The kind of duck I was refering to in my last post is (in french, but maybe it is similar in american-english? no idea of the translation...) duck of
              Message 6 of 9 , Apr 4, 2003
                The kind of duck I was refering to in my last post is
                (in french, but maybe it is similar in american-english?
                no idea of the translation...)
                "duck of Barbarie"
                if it's means somthing to you.

                Best wishes

                Beatrice
                Israel


                [Non-text portions of this message have been removed]
              • Michiyo Shibuya
                I checked out websites of Duck farming in Japan that Bob once mentioned. Accordng to them, this method was employed in Azuchi momoyama period of Japan, (400
                Message 7 of 9 , Apr 4, 2003
                  I checked out websites of Duck farming in Japan that Bob once mentioned.
                  Accordng to them, this method was employed in Azuchi momoyama period of
                  Japan,
                  (400 years ago), but replaced by the modern agriculture after the world war
                  II.
                  In the modern version of duck farming, they keep duck in the rice paddy,
                  (I haven't found the infomation on when in the year they release ducks)
                  and the duck do not eat rice except for the ear when it is ready to harvest.
                  Ducks would eat weeds, insects, and their swimming would supply oxygen in
                  the paddy,
                  and their droppings would nurture the plants.
                  No feeding, no fertilizer or no weeding.

                  The only thing that bothers me is that fact they also harvest duck along
                  with the rice.
                  How can they ever eat their friends who helped them for half a year.

                  Michiyo
                • Jon Wood
                  ... Catry wrote: does any one of you raise ducks without buying feeds ? could they do well on only foraging .? which plants seems favored by
                  Message 8 of 9 , Apr 5, 2003
                    --- In fukuoka_farming@yahoogroups.com, "Ingrid Bauer/Jean-Claude
                    Catry" <instinct@s...> wrote:
                    does any one of you raise ducks without buying feeds ?
                    could they do well on only foraging .?
                    which plants seems favored by them .?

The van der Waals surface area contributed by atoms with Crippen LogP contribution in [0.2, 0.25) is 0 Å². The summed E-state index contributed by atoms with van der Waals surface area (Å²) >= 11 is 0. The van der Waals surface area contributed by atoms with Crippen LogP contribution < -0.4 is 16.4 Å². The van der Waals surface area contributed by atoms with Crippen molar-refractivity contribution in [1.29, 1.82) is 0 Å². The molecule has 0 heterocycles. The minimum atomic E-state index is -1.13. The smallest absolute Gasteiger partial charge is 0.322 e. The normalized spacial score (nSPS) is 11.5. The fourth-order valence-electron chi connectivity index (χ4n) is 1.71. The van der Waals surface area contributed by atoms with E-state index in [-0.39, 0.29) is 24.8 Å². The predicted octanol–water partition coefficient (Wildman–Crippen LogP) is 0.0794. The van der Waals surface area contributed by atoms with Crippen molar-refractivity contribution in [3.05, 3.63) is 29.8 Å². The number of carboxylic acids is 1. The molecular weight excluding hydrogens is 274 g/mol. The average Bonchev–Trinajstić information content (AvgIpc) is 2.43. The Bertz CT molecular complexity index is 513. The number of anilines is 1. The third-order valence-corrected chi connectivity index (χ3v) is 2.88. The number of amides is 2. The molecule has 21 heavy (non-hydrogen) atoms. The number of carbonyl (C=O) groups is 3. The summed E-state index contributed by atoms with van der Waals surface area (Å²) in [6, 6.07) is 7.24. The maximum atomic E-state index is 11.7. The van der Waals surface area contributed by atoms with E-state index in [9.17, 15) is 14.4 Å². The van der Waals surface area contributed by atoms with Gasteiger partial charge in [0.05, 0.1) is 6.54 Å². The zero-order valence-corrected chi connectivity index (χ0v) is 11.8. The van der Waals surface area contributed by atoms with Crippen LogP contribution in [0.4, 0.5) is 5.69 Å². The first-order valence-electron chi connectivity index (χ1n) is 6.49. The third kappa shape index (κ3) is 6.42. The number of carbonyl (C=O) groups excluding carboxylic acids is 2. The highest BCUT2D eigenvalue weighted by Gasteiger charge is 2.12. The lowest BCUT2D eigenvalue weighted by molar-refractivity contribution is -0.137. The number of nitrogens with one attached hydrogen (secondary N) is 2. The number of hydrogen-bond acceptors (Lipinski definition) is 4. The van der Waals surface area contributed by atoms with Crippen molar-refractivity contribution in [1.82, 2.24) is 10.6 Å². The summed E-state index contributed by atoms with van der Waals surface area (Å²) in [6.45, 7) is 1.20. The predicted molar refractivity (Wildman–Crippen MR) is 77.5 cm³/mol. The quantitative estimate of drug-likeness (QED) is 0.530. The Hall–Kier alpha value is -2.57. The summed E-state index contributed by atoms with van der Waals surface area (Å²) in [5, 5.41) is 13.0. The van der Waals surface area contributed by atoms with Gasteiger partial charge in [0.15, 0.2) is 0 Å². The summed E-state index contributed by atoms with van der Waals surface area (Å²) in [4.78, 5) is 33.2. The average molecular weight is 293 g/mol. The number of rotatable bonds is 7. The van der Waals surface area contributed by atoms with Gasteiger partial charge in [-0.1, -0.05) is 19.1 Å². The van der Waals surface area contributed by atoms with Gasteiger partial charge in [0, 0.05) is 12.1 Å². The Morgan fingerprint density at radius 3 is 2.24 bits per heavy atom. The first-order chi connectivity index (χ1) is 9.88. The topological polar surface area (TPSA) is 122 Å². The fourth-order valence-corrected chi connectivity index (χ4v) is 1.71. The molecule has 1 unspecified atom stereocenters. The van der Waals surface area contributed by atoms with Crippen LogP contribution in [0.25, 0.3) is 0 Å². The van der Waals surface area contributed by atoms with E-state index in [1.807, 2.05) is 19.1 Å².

we don't have a body of water .
                    jean-claude
                    *****************
                    Wild ducks survive without help from humans: so can tame ducks in a
                    few ways. But they'll still need a source of water. A deep pond to
                    browse in, a river nearby and ability to fly there and a reason to
                    return to you.

                    I'd suggest heirloom chickens. Much more benefit to you and your
                    homestead perhaps. And, yes, you can grow your own food for them if
                    you've enough room.
                    Jon Wood
                  • Scott Hitchins
                    This duck is known as Muscovy in many countries. It is good eating and often quite personable. Scott H Australia ... From: Beatrice Gilboa
                    Message 9 of 9 , Apr 6, 2003
                      This duck is known as Muscovy in many countries. It is good eating and often quite personable.
                      Scott H
                      Australia

                      -----Original Message-----
                      From: Beatrice Gilboa [mailto:b.gilboa@...]
                      Sent: Saturday, 5 April 2003 1:40 AM
                      To: fukuoka_farming@yahoogroups.com
                      Subject: Re: [fukuoka_farming] ducks raising


                      The kind of duck I was refering to in my last post is
                      (in french, but maybe it is similar in american-english?
                      no idea of the translation...)
                      "duck of Barbarie"
                      if it's means somthing to you.

                      Best wishes

                      Beatrice
                      Israel


                      [Non-text portions of this message have been removed]